The outcry for social and racial equality–and the resulting protests across the nation–has forced Dartmouth College and create a new college course.
With the deaths of Michael Brown and Eric Garner at the hands of officers in Ferguson and New York respectively, social unrest bubble up to the surface of national conversation as people took the streets demanding justice for two men killed by law enforcement. Tempers were only further exacerbated when neither of the officers in their deaths were indicted in their deaths.
People all over the nation took the streets in the continued demand for justice. On social media, the message spread with the hashtags #BlackLivesMatter and #ICantBreathe. The situations even prompted millions of people to stay home with their post-Thanksgiving dollars for #BlackOutFriday.
Unlike many social movements, this wasn’t just some flash-in-the-pan protest that was over in a matter of days. These problems brought much-needed light to the real issues that the United States still has ensuring basic civil rights for all. It’s become such a prevalent matter that students at one of the top universities in the nation are going to study it.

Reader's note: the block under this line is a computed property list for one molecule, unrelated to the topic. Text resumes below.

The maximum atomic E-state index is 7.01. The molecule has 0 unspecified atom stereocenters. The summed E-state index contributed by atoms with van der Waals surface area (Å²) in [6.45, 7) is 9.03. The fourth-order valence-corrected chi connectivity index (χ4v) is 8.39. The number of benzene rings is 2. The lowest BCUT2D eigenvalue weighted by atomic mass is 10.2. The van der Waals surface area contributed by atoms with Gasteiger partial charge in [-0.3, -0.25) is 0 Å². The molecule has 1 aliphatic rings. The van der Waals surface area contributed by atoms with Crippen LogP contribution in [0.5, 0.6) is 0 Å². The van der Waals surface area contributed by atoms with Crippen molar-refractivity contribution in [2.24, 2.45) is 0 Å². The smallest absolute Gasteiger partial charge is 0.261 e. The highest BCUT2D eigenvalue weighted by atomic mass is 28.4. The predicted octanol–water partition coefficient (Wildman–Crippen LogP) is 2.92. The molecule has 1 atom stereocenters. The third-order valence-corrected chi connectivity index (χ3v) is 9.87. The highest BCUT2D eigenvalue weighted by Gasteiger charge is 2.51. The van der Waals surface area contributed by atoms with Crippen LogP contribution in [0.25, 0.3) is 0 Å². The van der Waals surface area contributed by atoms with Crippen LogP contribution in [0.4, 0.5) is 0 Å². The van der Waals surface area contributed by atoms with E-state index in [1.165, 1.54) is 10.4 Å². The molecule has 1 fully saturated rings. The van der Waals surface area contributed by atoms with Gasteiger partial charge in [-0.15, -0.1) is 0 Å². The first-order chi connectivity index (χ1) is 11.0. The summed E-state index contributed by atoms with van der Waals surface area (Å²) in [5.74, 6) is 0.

Dartmouth College’s Art History Department Chair Mary K. Coffey posed a pertinent question when she asked, “If colleges cannot address current events in an intellectually rigorous manner then what are they good for?” The answer has come in the form of a course titled “10 Weeks, 10 Professors: #BlackLivesMatter.”
The idea for the course was spawned from Dartmouth workshop that prompted a discussion about the anatomy of social activism in relation to the situation in Ferguson after officer Darren Wilson gunned Michael down.
“The course has the potential to be revolutionary insofar as the students who take it will come away with a wide-ranging critical framework for thinking through not only what happened in Ferguson (and elsewhere), but also why we continue to see so much violence perpetrated against poor people of color,” Mary told The Huffington Post.
She continued, “Having the ability to address the why question will make these students capable of thinking about change, alternatives, or forms of activism that might have a revolutionary impact.”
The course is set to begin this spring semester. There’s no word on which professors will be leading this course from week-to-week at this time, but it would be good to see a few prominent activists step up to the podium and lead a lesson.